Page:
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Author Topic: USB Has a FundamentalSecurity Flaw That YouCan't Detect  (Read 292 times)

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Offline [Not Shown, Login to View]

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We all rely on USB to interconnect our digital lives
—-but new research first reported by Wired
reveals that there's a fundamental security flaw in
the very way that the humble Universal Serial Bus
functions, and it could be exploited to wreak havoc
on any computer.
Wired reports that security researchers Karsten
Nohl and Jakob Lell have reverse engineered the
firmware that controls the basic communication
functions of USB. Not only that, the've also written
a piece of malware, called BadUSB, that can "be
installed on a USB device to completely take over a
PC, invisibly alter files installed from the memory
stick, or even redirect the user's internet traffic."
Embedded within USB devices—from thumb drives
thorough keyboards to smartphones—is a
controller chip which allows the device and a
computer it's connected to send information back
and forth. It's this that Nohl and Lell have
targeted, which means their malware doesn't sit in
flash memory, but rather is hidden away in
firmware, undeletable by all but the most
technically knowledgable. Lell explained to Wired :
"You can give it to your IT security people,
they scan it, delete some files, and give it
back to you telling you it's 'clean... [But
these] problems can't be patched. We're
exploiting the very way that USB is
designed."
The kicker is that it's virtually impossible to check
whether a device's firmware has been tampered
with, and even if it was, there's no single trusted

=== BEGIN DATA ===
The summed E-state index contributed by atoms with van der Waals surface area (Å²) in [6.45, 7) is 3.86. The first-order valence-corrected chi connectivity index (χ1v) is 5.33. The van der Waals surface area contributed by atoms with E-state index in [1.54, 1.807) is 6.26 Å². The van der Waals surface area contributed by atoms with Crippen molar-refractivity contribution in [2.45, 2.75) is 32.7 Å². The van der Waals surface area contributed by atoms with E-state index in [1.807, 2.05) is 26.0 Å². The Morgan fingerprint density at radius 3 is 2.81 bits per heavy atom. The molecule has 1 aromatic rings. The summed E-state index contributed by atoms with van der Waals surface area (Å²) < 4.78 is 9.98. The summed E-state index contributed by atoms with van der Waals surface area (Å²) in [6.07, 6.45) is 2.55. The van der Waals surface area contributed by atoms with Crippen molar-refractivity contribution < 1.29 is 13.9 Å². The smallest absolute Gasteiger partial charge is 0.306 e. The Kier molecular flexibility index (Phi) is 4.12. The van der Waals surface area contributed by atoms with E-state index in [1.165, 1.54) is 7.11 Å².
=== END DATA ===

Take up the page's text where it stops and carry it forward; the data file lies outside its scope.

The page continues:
version of it to check against. It's also worth
pointing out that it can travel both ways: a USB
stick could infect a computer with its malware, say,
and the PC could then infect any USB device
plugged into it.
So it's fairly worrying that the pair of researchers
have demonstrated—and will present at the
upcoming Black Hat security conference in Las
Vegas—that the flaw can be exploited on thumb
drives, mice, keyboards and even an Android
smartphone. (It should, in theory, work on any
USB device that can have its firmware
reprogrammed). Some of Wired's sources even
speculate that the hack could already be being used
by the NSA.
That's a lot of bad news—so what can you do
about it? Technically speaking, very little: there's
no patch of code that can be be used to solve the
problem. Instead, both the USB Implementers
Forum and the researchers point out that a change
in the way we use USB is the only solution: don't
plug a USB device into any computer you don't 100
percent trust, and don't plug untrusted USB device
into your computer either. That may prove
inconvenient—but it may also save you from a
very nasty surprise, too


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